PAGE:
We’d been keeping our eyes on the sunset, and managed to get a nice photo, but soon after the temp. began dropping, the wind picked up, and the clouds began rolling in. It looked a lot like rain, so we quickly attached our rain flys to the tents and packed everything up and placed underneath.It didn’t end up raining, but we were in the tents around 7:30pm. Both did some writing, and I still had energy enough to some reading of my ebook.

5 thoughts on “Day 2 (April 9): Mile 11.4 – 23.3

  1. Sherry Hoekwater

    Love the pictures – such beauty! Sad about that giant that got buried upside down though. πŸ˜‰
    Good mending job Steve. Did dad give you the lesson? He is a master seamster who still patches jeans while some are trying to add holes to their jeans. 😊
    Glad you are enjoying the meals. Good job Dave H!
    I will try to send your pack rain cover to Jack so he can get it to you.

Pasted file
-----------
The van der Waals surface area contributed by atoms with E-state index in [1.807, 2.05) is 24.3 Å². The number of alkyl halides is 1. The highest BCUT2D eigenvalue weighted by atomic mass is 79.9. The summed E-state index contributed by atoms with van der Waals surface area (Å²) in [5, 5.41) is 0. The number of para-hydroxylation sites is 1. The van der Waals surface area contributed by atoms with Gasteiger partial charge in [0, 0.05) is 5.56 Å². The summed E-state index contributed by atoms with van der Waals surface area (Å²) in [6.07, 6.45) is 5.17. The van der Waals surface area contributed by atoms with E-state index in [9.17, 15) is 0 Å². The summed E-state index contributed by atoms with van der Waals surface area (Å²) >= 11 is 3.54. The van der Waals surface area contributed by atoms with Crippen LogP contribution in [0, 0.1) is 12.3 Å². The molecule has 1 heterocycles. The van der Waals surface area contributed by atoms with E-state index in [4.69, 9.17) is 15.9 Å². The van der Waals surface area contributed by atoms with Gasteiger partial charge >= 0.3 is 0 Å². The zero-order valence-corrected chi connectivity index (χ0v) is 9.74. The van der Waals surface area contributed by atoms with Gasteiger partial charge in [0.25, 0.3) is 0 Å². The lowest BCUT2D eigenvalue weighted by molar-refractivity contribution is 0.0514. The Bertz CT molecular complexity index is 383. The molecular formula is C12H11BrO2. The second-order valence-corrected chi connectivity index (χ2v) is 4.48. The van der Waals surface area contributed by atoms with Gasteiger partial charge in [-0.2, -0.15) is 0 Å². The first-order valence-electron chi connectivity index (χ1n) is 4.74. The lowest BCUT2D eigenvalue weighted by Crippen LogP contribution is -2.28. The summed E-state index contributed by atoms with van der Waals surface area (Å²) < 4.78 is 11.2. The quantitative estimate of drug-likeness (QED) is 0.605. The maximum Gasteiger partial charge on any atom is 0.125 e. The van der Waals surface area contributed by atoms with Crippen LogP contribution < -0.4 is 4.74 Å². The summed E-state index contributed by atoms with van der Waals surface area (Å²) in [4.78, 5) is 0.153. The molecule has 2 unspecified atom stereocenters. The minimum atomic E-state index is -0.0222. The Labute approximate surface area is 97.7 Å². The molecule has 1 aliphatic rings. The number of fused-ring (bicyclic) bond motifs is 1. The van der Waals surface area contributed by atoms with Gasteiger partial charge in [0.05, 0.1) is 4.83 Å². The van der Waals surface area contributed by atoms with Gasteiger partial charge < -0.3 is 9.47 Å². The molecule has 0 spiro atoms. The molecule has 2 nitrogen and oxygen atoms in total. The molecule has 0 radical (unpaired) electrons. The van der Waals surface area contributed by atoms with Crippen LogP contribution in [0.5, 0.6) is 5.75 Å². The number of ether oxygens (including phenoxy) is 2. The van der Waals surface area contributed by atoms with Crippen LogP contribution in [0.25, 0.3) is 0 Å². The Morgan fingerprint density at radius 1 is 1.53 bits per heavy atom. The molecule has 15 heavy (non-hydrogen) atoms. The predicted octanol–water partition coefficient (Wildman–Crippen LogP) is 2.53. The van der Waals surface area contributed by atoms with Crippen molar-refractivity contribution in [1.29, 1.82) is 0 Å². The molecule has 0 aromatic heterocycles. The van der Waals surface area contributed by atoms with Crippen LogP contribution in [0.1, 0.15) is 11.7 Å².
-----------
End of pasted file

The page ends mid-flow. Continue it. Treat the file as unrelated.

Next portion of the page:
Thanks for updating. It is my highlight of the day. ❀️

    Like

  2. Paul Prins

    Been enjoying the early trail tales! Congrats on not falling prey to the serpent. This must have been one of the more unique and memorable birthdays you’ve had, I hope it was a good one.

    Like

  3. M&M

    Wonderful job on the blog, Steve. Enjoying every post!! Pics are great, too!
    We feel like we are really sharing in your adventure. πŸ₯ΎπŸπŸ•

    Like

  4. Brian Beach

    I’m very intrigued about this discussion of a valley vs. canyon…. I am impressed to see the quality of the amazing photos you are taking. And, already some great stories on day 2! I see a book in your future that tells the tale of the buried stone giant. I’d read that!

    Like

  5. Scott Prins

    Dave H, master dehydrated chef, seems like a pretty good guy to have in the backcountry.

    Keep the sunrise and sunset photos coming – It looks amazing out there!

    Like